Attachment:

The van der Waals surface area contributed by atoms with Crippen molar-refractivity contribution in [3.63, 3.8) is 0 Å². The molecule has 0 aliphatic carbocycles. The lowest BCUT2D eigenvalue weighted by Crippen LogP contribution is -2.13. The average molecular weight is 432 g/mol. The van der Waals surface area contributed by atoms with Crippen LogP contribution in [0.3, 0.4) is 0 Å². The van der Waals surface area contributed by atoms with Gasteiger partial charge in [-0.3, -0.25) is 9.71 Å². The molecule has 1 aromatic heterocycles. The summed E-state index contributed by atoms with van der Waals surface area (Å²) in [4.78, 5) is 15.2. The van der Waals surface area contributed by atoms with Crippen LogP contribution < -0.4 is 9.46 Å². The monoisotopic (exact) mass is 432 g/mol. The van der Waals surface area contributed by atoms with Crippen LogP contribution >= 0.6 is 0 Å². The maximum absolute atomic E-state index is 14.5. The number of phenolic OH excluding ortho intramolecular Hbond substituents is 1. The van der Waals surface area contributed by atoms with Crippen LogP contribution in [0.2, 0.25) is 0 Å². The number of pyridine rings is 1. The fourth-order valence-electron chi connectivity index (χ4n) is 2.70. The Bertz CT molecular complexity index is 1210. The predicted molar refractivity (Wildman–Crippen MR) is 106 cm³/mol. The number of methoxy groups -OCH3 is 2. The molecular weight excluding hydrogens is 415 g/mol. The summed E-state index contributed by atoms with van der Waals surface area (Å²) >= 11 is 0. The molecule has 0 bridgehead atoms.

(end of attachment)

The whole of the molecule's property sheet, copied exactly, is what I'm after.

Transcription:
The van der Waals surface area contributed by atoms with Crippen molar-refractivity contribution in [3.63, 3.8) is 0 Å². The molecule has 0 aliphatic carbocycles. The lowest BCUT2D eigenvalue weighted by Crippen LogP contribution is -2.13. The average molecular weight is 432 g/mol. The van der Waals surface area contributed by atoms with Crippen LogP contribution in [0.3, 0.4) is 0 Å². The van der Waals surface area contributed by atoms with Gasteiger partial charge in [-0.3, -0.25) is 9.71 Å². The molecule has 1 aromatic heterocycles. The summed E-state index contributed by atoms with van der Waals surface area (Å²) in [4.78, 5) is 15.2. The van der Waals surface area contributed by atoms with Crippen LogP contribution < -0.4 is 9.46 Å². The monoisotopic (exact) mass is 432 g/mol. The van der Waals surface area contributed by atoms with Crippen LogP contribution >= 0.6 is 0 Å². The maximum absolute atomic E-state index is 14.5. The number of phenolic OH excluding ortho intramolecular Hbond substituents is 1. The van der Waals surface area contributed by atoms with Crippen LogP contribution in [0.2, 0.25) is 0 Å². The number of pyridine rings is 1. The fourth-order valence-electron chi connectivity index (χ4n) is 2.70. The Bertz CT molecular complexity index is 1210. The predicted molar refractivity (Wildman–Crippen MR) is 106 cm³/mol. The number of methoxy groups -OCH3 is 2. The molecular weight excluding hydrogens is 415 g/mol. The summed E-state index contributed by atoms with van der Waals surface area (Å²) >= 11 is 0. The molecule has 0 bridgehead atoms.